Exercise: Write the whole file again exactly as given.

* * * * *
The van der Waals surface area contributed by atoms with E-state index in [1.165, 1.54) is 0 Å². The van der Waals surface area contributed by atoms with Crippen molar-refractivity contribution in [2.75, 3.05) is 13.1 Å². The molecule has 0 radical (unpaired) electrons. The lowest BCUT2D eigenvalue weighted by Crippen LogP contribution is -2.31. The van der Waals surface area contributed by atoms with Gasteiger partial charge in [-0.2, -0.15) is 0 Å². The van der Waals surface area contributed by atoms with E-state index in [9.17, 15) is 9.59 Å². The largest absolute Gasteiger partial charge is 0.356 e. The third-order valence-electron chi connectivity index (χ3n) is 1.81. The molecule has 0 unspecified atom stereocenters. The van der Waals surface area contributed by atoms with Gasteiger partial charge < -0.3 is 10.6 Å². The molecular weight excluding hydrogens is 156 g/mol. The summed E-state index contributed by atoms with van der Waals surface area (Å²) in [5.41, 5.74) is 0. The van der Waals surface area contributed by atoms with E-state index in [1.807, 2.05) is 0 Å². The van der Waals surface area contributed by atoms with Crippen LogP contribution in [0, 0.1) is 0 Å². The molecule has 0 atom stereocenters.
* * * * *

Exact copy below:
The van der Waals surface area contributed by atoms with E-state index in [1.165, 1.54) is 0 Å². The van der Waals surface area contributed by atoms with Crippen molar-refractivity contribution in [2.75, 3.05) is 13.1 Å². The molecule has 0 radical (unpaired) electrons. The lowest BCUT2D eigenvalue weighted by Crippen LogP contribution is -2.31. The van der Waals surface area contributed by atoms with Gasteiger partial charge in [-0.2, -0.15) is 0 Å². The van der Waals surface area contributed by atoms with E-state index in [9.17, 15) is 9.59 Å². The largest absolute Gasteiger partial charge is 0.356 e. The third-order valence-electron chi connectivity index (χ3n) is 1.81. The molecule has 0 unspecified atom stereocenters. The van der Waals surface area contributed by atoms with Gasteiger partial charge < -0.3 is 10.6 Å². The molecular weight excluding hydrogens is 156 g/mol. The summed E-state index contributed by atoms with van der Waals surface area (Å²) in [5.41, 5.74) is 0. The van der Waals surface area contributed by atoms with E-state index in [1.807, 2.05) is 0 Å². The van der Waals surface area contributed by atoms with Crippen LogP contribution in [0, 0.1) is 0 Å². The molecule has 0 atom stereocenters.